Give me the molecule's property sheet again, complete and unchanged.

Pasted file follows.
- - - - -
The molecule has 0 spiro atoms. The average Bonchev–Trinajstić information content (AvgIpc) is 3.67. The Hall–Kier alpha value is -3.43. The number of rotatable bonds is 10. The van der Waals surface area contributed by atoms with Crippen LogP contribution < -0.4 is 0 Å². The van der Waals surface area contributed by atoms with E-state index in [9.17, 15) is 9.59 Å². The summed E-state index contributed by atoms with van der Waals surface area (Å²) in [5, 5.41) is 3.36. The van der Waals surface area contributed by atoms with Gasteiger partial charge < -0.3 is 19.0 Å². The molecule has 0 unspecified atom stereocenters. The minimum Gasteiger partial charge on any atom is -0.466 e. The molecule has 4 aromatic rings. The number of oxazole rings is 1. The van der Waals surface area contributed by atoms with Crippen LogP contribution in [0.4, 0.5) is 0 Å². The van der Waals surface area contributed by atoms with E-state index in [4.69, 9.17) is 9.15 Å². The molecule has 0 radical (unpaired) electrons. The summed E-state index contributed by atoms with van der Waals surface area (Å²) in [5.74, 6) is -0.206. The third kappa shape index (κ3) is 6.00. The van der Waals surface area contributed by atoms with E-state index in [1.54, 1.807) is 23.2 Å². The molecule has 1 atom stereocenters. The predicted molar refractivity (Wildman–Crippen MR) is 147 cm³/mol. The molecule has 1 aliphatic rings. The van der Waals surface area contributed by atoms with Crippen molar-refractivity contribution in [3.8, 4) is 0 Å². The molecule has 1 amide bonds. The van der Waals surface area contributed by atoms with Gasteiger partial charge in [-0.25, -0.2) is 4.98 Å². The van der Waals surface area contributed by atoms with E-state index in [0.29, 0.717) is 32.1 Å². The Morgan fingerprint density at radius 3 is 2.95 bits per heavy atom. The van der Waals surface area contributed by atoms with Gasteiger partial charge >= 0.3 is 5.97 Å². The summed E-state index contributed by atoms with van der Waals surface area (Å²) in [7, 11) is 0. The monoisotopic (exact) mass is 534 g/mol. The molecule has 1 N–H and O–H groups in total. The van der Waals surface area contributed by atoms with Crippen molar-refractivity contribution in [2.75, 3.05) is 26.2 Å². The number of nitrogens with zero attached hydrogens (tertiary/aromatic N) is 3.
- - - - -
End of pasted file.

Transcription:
The molecule has 0 spiro atoms. The average Bonchev–Trinajstić information content (AvgIpc) is 3.67. The Hall–Kier alpha value is -3.43. The number of rotatable bonds is 10. The van der Waals surface area contributed by atoms with Crippen LogP contribution < -0.4 is 0 Å². The van der Waals surface area contributed by atoms with E-state index in [9.17, 15) is 9.59 Å². The summed E-state index contributed by atoms with van der Waals surface area (Å²) in [5, 5.41) is 3.36. The van der Waals surface area contributed by atoms with Gasteiger partial charge < -0.3 is 19.0 Å². The molecule has 0 unspecified atom stereocenters. The minimum Gasteiger partial charge on any atom is -0.466 e. The molecule has 4 aromatic rings. The number of oxazole rings is 1. The van der Waals surface area contributed by atoms with Crippen LogP contribution in [0.4, 0.5) is 0 Å². The van der Waals surface area contributed by atoms with E-state index in [4.69, 9.17) is 9.15 Å². The molecule has 0 radical (unpaired) electrons. The summed E-state index contributed by atoms with van der Waals surface area (Å²) in [5.74, 6) is -0.206. The third kappa shape index (κ3) is 6.00. The van der Waals surface area contributed by atoms with E-state index in [1.54, 1.807) is 23.2 Å². The molecule has 1 atom stereocenters. The predicted molar refractivity (Wildman–Crippen MR) is 147 cm³/mol. The molecule has 1 aliphatic rings. The van der Waals surface area contributed by atoms with Crippen molar-refractivity contribution in [3.8, 4) is 0 Å². The molecule has 1 amide bonds. The van der Waals surface area contributed by atoms with Gasteiger partial charge in [-0.25, -0.2) is 4.98 Å². The van der Waals surface area contributed by atoms with E-state index in [0.29, 0.717) is 32.1 Å². The Morgan fingerprint density at radius 3 is 2.95 bits per heavy atom. The van der Waals surface area contributed by atoms with Gasteiger partial charge >= 0.3 is 5.97 Å². The summed E-state index contributed by atoms with van der Waals surface area (Å²) in [7, 11) is 0. The monoisotopic (exact) mass is 534 g/mol. The molecule has 1 N–H and O–H groups in total. The van der Waals surface area contributed by atoms with Crippen molar-refractivity contribution in [2.75, 3.05) is 26.2 Å². The number of nitrogens with zero attached hydrogens (tertiary/aromatic N) is 3.